Monday, October 7, 2013
How The Evil Dead Remake Explains Pop Culture At Large
So, I just finished watching the Evil Dead remake. The movie was well done, and exactly what it was supposed to be.
I also felt that it was a microcosm of the filmmaking world at large.
The only real issues that the movie had was its familiarity.
But it was a remake. That's what a remake is supposed to be.
I mean Evil Dead II was it's own remake. So it wasn't like there was some tradition that had to held up here.
And yet, there was something missing. Something that could have made it a lot better.
And I realized what those things were.
It was aftermodern
The Evil Dead remake had pretty much everything a modern Evil Dead remake should have, short of a Bruce Campbell saying awesome one liners as he fights demons.
There was a couple of things that gave the characters a lot of depth, and I'll give them credit here.
I'm a big fan of Ataque de Panico, Fede Alvarez's short film depicting an alien invasion in his native Uruguay. I think Alvarez is a talented guy with a long amazing career ahead of him.
I don't know, I like a lot of movies made in other countries. I think a part of it has to deal with the military industrial complex. America spends more money on defense than any country in the world. There really isn't a plausible fear when it comes to aliens, zombies, or monsters in Manhattan, unless you act stupid during the entire situation.
But any of those scenarios in another country, like Egypt, or Syria right now, would be interesting. Especially when seeing how its citizens deal with it. We can't all be Brad Pitt and have a special airplane fly us out of any situation.
That, and we are a culture that fantasizes about this nightmare scenario. America lives in codependency with the threat of a giant monster it can be the hero against.
It's why we love movies so much. We're a bunch of drama junkies. We can't be content. Contentedness is boring.
And yet, we feed off of remakes from old movies we have seen many a time before.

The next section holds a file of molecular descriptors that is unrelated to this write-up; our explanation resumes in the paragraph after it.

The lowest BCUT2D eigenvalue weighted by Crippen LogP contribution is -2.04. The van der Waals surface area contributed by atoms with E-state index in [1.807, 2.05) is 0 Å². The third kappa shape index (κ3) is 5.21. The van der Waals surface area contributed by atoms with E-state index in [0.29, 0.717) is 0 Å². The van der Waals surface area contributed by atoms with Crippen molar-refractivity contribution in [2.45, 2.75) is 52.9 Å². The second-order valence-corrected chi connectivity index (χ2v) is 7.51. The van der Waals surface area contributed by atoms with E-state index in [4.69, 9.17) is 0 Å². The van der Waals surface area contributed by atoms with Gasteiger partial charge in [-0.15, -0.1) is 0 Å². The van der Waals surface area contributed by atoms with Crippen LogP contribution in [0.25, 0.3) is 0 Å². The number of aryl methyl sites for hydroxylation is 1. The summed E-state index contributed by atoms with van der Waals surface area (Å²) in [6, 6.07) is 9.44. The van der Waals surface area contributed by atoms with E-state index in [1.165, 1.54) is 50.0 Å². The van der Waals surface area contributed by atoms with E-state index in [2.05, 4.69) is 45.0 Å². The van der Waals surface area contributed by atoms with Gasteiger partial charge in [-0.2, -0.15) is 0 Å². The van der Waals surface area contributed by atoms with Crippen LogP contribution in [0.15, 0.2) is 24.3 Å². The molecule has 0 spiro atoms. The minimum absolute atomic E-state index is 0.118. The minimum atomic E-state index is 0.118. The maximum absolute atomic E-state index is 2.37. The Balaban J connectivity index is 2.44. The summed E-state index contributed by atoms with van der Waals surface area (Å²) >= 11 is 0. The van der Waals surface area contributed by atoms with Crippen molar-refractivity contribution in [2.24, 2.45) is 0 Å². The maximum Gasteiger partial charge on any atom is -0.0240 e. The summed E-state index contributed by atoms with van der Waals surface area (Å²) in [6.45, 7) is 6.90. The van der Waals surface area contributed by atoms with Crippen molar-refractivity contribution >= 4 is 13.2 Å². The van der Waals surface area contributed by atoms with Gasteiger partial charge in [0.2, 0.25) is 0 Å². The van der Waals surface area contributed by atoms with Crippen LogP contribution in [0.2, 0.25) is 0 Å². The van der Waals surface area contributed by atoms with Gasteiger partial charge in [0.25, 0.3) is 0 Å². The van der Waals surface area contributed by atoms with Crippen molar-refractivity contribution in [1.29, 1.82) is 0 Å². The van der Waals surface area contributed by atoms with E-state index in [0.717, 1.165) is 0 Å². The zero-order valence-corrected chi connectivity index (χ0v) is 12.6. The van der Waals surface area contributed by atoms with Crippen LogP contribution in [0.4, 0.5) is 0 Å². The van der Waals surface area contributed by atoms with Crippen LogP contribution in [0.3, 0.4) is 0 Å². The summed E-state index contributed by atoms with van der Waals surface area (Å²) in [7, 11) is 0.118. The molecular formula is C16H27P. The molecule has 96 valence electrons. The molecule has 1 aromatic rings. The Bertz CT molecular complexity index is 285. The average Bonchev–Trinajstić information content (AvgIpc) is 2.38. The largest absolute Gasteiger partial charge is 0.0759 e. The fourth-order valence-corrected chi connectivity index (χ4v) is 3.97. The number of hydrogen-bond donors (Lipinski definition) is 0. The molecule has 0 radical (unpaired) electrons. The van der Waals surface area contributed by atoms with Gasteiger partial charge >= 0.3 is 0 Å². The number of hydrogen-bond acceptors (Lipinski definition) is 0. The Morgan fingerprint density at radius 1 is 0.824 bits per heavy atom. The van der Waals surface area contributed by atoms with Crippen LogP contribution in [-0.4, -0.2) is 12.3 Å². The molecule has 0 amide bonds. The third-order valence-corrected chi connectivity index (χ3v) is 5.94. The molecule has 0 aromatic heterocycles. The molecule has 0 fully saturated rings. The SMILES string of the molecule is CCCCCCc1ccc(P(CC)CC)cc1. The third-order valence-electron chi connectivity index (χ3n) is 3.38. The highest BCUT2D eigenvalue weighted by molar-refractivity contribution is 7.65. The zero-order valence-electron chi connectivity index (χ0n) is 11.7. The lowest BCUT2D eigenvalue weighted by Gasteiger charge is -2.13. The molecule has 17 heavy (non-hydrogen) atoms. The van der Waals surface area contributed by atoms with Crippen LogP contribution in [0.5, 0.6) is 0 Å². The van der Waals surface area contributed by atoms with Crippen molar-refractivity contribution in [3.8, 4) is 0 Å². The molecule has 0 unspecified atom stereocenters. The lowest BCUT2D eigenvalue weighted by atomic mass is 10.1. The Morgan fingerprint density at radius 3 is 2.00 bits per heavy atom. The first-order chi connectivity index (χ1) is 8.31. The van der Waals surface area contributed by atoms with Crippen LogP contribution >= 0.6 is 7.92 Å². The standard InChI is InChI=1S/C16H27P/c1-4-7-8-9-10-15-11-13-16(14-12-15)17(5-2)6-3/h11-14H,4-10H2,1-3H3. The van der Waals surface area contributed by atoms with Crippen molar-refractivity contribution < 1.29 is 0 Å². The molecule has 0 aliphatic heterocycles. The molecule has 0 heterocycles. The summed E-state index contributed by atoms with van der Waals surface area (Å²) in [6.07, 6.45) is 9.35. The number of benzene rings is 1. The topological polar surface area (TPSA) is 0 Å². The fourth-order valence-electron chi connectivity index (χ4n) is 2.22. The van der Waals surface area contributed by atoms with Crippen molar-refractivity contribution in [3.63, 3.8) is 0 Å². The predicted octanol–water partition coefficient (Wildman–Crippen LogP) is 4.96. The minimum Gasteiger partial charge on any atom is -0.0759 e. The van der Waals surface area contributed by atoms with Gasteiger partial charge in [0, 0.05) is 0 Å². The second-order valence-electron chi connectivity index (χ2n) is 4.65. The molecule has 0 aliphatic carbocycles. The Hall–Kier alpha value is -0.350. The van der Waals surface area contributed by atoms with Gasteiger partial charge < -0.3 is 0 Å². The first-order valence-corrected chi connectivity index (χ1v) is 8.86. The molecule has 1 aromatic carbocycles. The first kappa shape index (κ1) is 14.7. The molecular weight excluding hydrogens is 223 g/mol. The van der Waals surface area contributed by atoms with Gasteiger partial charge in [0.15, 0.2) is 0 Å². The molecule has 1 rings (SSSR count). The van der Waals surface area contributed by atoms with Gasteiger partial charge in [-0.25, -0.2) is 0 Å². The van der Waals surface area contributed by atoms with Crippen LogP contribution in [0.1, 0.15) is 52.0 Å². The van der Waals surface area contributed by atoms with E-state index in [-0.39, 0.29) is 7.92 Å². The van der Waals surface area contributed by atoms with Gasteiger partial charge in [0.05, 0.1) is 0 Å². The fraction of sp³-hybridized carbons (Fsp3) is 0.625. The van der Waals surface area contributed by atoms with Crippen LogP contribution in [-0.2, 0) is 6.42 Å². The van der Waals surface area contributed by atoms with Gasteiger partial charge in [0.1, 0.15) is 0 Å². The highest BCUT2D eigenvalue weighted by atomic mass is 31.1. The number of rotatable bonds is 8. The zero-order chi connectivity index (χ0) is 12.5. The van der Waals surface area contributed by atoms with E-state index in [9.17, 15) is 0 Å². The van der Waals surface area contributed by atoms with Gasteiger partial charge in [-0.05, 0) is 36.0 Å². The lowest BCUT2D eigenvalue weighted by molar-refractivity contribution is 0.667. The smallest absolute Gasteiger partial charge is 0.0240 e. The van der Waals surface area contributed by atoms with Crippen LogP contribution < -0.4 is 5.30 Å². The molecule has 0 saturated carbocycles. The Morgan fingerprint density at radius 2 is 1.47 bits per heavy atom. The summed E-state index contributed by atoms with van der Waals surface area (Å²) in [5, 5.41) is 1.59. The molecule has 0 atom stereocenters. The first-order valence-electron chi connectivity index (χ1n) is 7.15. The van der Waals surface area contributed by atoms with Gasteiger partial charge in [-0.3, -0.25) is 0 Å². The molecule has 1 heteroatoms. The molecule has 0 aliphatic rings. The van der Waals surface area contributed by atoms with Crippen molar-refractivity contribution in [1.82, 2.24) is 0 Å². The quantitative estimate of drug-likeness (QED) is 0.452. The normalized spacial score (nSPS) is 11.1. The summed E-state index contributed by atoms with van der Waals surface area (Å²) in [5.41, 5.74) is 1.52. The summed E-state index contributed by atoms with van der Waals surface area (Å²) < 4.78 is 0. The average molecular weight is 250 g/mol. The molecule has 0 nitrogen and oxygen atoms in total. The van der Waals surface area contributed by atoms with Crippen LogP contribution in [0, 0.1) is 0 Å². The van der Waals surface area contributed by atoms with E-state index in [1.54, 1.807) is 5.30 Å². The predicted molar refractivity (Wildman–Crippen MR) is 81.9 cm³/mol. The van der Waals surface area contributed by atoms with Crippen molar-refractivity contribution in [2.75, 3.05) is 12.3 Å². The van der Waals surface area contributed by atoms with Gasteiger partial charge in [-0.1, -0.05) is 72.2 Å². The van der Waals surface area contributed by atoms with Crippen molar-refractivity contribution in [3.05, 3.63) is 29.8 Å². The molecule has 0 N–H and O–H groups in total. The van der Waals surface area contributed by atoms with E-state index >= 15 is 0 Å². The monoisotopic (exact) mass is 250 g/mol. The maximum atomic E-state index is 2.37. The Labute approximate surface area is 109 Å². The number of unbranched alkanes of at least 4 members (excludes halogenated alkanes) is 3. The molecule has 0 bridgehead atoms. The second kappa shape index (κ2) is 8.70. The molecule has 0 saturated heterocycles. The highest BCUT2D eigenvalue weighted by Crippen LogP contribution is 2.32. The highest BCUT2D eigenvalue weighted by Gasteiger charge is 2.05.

I guess it's understandable. It takes five times as much energy to create an original property as it does to make a remake.
Anything in its past is a tangible advertisement, it's money you don't have to spend in marketing. You get that a lot with new stuff "I've never heard of this movie, it it any good?" as opposed to "Oh, I saw the original as a kid. I will check this out".
There's a confidence to working on an established property. It's like building your own boat versus buying an already made boat. If you build a boat, you always have this fear that it might sink. Like, you're not doing something correctly. But, a boat that's already built usually doesn't have those problems. It's an old boat.
Since people did not have a hand in creating the intellectual property they're working with, they tend to develop an entitlement about them. Like people are obtaining what they haven't earned. They mistook a remake's recognition for their own fame. Of course, you have the drones treating the remake like some pet or family member.
It's like when Crystal Skull came out, and you had all those idiots on the Internet saying "Welcome Dr. Jones". That's cringeworthy.
You're supposed to feel like an asshole for making a fan film. Unless that fan film is mindmeltingly amazing.